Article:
77ºF

St. Augustine parking app set to debut next month

Drivers will be able to pay even if they're not near their cars

ST. AUGUSTINE, Fla., – The days of fumbling for coins or hoping you have a dollar bill smooth enough to work in a parking pay station will soon come to an end when the ParkStAug mobile parking app debuts next moth, officials said.

St. Augustine Mobility Program Manager Reuben Franklin will announce the availability of the city’s new mobile parking app called ParkStAug at a City Commission meeting Monday.

The app, available for free from both Google’s Play Store and Apple’s App Store starting on Monday, Feb. 4, will allow users to pay for parking in all city-managed parking locations without having to use a parking meter or pay station.

By using the ParkStAug app, users will be able to pay for parking with their phones, receive alerts before a parking session expires and extend a parking session without ever having to return to the vehicle. And, since the vehicle is identified by its license plate, those who use the app will no longer have to display a receipt on the vehicle’s dashboard.

How does it work?

The app works like many others people are familiar with for online transactions. Once downloaded, the user enters information, including a method of payment, such as a credit or debit card, the license plate number of the vehicle, and that’s it.

Users can set up the app at home before ever venturing into downtown and seeking a parking location, officials said.

Once a vehicle is parked, the user opens the app, selects the zone where the vehicle is located designated on easily identified signage in the area, enters the desired amount of parking time -- called a session -- and with a quick click, the user is on their way.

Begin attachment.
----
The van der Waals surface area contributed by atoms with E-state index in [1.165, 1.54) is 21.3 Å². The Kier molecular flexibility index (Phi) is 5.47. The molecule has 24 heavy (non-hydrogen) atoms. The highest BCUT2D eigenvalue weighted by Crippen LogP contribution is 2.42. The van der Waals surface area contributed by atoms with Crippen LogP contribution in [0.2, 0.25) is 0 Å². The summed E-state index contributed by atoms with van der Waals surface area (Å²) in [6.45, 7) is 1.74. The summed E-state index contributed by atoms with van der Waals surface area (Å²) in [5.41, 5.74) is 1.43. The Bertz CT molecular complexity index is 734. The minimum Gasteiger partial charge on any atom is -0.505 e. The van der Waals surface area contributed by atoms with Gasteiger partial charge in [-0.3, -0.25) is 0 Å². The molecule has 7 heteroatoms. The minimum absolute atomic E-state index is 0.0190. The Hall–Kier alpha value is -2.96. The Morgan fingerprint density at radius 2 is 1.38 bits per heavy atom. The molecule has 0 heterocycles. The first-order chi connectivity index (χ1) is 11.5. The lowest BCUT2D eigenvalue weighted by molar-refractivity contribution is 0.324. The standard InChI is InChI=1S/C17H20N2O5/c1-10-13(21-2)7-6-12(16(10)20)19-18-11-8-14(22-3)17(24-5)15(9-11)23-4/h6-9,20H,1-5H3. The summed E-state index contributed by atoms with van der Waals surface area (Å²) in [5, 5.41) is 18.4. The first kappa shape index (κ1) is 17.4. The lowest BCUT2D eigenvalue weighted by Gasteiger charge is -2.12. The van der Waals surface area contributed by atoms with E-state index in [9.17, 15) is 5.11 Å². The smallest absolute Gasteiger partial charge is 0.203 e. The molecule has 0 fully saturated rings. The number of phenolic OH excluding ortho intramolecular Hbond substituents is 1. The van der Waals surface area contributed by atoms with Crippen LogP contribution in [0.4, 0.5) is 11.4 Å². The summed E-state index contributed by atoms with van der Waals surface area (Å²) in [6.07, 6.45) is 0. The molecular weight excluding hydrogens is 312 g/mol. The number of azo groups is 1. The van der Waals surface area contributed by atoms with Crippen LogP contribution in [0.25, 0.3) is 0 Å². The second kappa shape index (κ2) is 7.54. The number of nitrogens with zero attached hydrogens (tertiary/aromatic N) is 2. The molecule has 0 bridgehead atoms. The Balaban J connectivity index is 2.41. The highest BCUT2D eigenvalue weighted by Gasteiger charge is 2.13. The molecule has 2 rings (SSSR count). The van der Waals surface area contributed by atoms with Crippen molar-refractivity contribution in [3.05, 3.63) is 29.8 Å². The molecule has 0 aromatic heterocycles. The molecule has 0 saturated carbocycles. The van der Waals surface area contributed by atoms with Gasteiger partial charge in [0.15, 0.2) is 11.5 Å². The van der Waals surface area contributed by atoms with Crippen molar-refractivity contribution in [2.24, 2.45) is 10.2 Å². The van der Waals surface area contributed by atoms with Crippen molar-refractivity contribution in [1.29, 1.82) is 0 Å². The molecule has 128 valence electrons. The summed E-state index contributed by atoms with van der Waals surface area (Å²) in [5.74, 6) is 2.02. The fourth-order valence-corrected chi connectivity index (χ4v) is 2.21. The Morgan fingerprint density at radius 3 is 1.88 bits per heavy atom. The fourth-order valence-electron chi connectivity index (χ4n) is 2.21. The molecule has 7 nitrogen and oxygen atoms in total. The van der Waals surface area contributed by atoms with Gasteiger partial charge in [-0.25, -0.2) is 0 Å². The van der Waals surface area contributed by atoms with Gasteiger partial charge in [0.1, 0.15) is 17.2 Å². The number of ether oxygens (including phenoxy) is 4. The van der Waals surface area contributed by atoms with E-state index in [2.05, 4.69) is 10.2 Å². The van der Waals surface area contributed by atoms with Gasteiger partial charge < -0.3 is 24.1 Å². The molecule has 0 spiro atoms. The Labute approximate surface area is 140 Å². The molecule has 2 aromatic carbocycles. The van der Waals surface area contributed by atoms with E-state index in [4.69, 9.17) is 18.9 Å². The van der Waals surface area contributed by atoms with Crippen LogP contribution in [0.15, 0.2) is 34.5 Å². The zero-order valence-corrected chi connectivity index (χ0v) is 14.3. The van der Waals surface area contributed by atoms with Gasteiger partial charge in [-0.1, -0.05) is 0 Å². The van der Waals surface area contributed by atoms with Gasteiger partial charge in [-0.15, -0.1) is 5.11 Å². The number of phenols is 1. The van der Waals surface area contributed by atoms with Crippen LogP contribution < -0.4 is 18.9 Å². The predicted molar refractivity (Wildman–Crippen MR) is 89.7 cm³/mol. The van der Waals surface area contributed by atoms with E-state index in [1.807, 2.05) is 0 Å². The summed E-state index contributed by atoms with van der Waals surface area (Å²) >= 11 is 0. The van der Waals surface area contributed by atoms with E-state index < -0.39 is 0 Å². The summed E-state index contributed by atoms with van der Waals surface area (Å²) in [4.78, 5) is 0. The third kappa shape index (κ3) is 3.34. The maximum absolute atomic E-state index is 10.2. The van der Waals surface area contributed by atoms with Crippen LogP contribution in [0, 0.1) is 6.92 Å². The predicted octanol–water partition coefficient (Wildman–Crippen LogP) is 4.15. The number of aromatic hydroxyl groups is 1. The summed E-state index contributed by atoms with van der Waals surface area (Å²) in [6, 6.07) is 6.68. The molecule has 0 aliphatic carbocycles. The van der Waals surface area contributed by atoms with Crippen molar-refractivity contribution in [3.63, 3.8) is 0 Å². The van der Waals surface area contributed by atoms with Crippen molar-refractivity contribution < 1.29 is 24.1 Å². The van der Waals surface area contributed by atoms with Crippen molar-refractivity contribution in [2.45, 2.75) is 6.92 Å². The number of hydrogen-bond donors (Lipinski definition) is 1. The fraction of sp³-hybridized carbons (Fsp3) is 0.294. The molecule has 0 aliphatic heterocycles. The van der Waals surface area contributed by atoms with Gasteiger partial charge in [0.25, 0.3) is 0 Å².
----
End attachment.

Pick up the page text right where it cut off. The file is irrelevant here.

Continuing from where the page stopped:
Then, when the session is about to expire, the user will receive an alert through the app and may then add time to the session if so desired.

So, what changes?

Perhaps the most noticeable change is the removal of parking meters. Parking pay stations will remain and will be available for anyone not wishing to use the ParkStAug app. Eliminating parking meters, a fixture in downtown St. Augustine for almost 75 years, will reduce sidewalk clutter, making mobility easier for pedestrians, wheelchairs and strollers. 

What is not changing is the cost of parking or the hours of enforcement, officials said.

Rates remain at $2.50 per hour with parking sessions limited to three hours for on-street spaces and four hours in parking lots. Parking will continue to be enforced Monday through Saturday from 8 a.m. until 5 p.m., except on Cathedral Place and King Street, where enforcement does not begin until 10 a.m. and in the parking lot for the Castillo de San Marcos National Monument, where parking is enforced on Sundays as well. 

What about the ParkNow Card?

The ParkStAug app does include access to discounted parking rates, such as those available through the ParkNow Card. For those who still have funds on their current ParkNow Card, the card is still valid at the pay stations. However, in the future, the ParkNow Card will be phased out with ample advanced notice so as to allow those with the card to deplete pre-paid amounts remaining on the card.

For more information

Frequently asked questions and instructions on how to access, download and use the parking app are available at a new web site at www.ParkStAug.com under the support tab.

The help questions are extensive and are categorized under several headings, and questions may be submitted by typing them into the form. The site may be reached also through the city’s website at www.CityStAug.com.

Those who wish to speak to someone directly may call the city’s Parking Division at 904-825-1090, Monday through Friday, between 8 a.m. and 5 p.m.

The mobility update report to the City Commission may be seen on Monday, Jan. 28 live at GTV/Comcast channel 3 and at www.CityStAugTV.com, where the meeting may be seen on-demand the day following the meeting. The meeting begins at 5 p.m. in The Alcazar Room, City Hall, 75 King St. and is open to the public.


About the Authors: